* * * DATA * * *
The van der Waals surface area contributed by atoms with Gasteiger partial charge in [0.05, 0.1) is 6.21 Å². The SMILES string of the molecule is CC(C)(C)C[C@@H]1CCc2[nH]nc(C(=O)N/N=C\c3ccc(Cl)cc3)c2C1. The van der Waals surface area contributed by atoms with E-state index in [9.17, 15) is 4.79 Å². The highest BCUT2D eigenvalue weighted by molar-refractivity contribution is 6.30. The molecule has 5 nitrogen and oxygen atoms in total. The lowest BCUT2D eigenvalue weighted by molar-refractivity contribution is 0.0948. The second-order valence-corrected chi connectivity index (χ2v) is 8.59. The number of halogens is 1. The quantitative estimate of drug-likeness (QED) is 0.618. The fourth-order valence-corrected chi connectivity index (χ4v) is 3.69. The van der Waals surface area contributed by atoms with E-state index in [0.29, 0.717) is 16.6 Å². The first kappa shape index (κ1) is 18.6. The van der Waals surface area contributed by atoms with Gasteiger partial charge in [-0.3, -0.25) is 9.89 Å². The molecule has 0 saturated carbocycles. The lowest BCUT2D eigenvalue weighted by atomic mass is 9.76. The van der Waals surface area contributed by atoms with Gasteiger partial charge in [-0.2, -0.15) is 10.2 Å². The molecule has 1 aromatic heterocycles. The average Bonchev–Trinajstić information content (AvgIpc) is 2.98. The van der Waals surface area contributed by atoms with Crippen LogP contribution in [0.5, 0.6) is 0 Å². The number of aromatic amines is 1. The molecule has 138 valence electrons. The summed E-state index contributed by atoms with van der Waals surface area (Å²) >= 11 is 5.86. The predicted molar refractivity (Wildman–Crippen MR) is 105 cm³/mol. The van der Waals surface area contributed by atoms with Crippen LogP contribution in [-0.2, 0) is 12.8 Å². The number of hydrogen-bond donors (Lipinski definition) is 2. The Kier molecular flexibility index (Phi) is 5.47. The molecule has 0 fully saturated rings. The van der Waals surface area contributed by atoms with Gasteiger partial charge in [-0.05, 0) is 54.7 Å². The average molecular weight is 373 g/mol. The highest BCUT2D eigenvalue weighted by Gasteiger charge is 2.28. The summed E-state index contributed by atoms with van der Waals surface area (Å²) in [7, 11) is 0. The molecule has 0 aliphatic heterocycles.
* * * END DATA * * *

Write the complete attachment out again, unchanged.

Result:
The van der Waals surface area contributed by atoms with Gasteiger partial charge in [0.05, 0.1) is 6.21 Å². The SMILES string of the molecule is CC(C)(C)C[C@@H]1CCc2[nH]nc(C(=O)N/N=C\c3ccc(Cl)cc3)c2C1. The van der Waals surface area contributed by atoms with E-state index in [9.17, 15) is 4.79 Å². The highest BCUT2D eigenvalue weighted by molar-refractivity contribution is 6.30. The molecule has 5 nitrogen and oxygen atoms in total. The lowest BCUT2D eigenvalue weighted by molar-refractivity contribution is 0.0948. The second-order valence-corrected chi connectivity index (χ2v) is 8.59. The number of halogens is 1. The quantitative estimate of drug-likeness (QED) is 0.618. The fourth-order valence-corrected chi connectivity index (χ4v) is 3.69. The van der Waals surface area contributed by atoms with E-state index in [0.29, 0.717) is 16.6 Å². The first kappa shape index (κ1) is 18.6. The van der Waals surface area contributed by atoms with Gasteiger partial charge in [-0.3, -0.25) is 9.89 Å². The molecule has 0 saturated carbocycles. The lowest BCUT2D eigenvalue weighted by atomic mass is 9.76. The van der Waals surface area contributed by atoms with Gasteiger partial charge in [-0.2, -0.15) is 10.2 Å². The molecule has 1 aromatic heterocycles. The average Bonchev–Trinajstić information content (AvgIpc) is 2.98. The van der Waals surface area contributed by atoms with Crippen LogP contribution in [0.5, 0.6) is 0 Å². The number of aromatic amines is 1. The molecule has 138 valence electrons. The summed E-state index contributed by atoms with van der Waals surface area (Å²) >= 11 is 5.86. The predicted molar refractivity (Wildman–Crippen MR) is 105 cm³/mol. The van der Waals surface area contributed by atoms with Crippen LogP contribution in [-0.2, 0) is 12.8 Å². The number of hydrogen-bond donors (Lipinski definition) is 2. The Kier molecular flexibility index (Phi) is 5.47. The molecule has 0 fully saturated rings. The van der Waals surface area contributed by atoms with Gasteiger partial charge in [-0.05, 0) is 54.7 Å². The average molecular weight is 373 g/mol. The highest BCUT2D eigenvalue weighted by Gasteiger charge is 2.28. The summed E-state index contributed by atoms with van der Waals surface area (Å²) in [7, 11) is 0. The molecule has 0 aliphatic heterocycles.